“The lingering question is, where is the next group of truck drivers going to come from? Will they have the same skills and capacity as the generation that’s retiring?” said Chris Hayes, 2nd Vice President of Transportation Risk Control, Travelers.

New regulations may make recruiting drivers even harder. For example, electronic time logs and tracking sheets will replace paper formats by December, 2017.

“Drivers perceive this change as more oversight, and it also means they may have to be more accurate or inclusive in their reporting. The new system will require a level of electronic engagement not all drivers are comfortable with,” Hayes said.

Stricter safety standards and less independence might turn off potential new drivers. While an improving economy means transportation companies are hiring, it also means the talent pool likely has options in other types of service jobs, like factory or construction work.

Those that do get behind the wheel with less experience present a larger risk.

3. Lower Fuel Prices

Chris Hayes, 2nd Vice President of Transportation Risk Control

“There’s a direct correlation between fuel prices and national accident frequency,” Hayes said.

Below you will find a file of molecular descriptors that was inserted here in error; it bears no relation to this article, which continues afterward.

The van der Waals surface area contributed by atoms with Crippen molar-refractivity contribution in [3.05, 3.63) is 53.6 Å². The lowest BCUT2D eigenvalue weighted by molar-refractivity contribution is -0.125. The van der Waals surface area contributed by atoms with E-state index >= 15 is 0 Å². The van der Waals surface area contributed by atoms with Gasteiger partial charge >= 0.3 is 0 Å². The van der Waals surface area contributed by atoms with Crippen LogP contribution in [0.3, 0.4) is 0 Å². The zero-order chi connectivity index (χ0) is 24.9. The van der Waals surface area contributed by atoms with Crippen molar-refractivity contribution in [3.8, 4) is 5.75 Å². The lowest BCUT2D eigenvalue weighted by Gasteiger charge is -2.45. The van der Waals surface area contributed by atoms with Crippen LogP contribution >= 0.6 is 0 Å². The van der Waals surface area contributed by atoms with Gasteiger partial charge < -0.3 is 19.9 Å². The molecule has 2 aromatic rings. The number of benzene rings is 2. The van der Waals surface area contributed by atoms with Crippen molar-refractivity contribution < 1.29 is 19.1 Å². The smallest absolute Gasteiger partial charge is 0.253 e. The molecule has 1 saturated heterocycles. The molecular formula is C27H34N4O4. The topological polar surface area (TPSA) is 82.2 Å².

The number of accidents per year has dropped steadily since the early 2000s.

“According to the Department of Transportation’s Fatality Analysis Reporting System, in 2005, there were roughly 43,000 people killed in motor vehicle accidents. By 2014, it dropped to about 32,000,” Hayes said. Some attribute the decrease to safer cars and more awareness around the dangers of drunk driving. But price at the pump played an even bigger role.

When gas is expensive, people limit their time on the road, which leads to a lower accident frequency.

“We saw the least accidents when gas hit its peak at $4 per gallon, and accidents started increasing when it dropped back to $2 per gallon,” Nelson said.

The relatively stable gas prices may mean more cars on the road both for business and personal use. And more cars equal more accidents.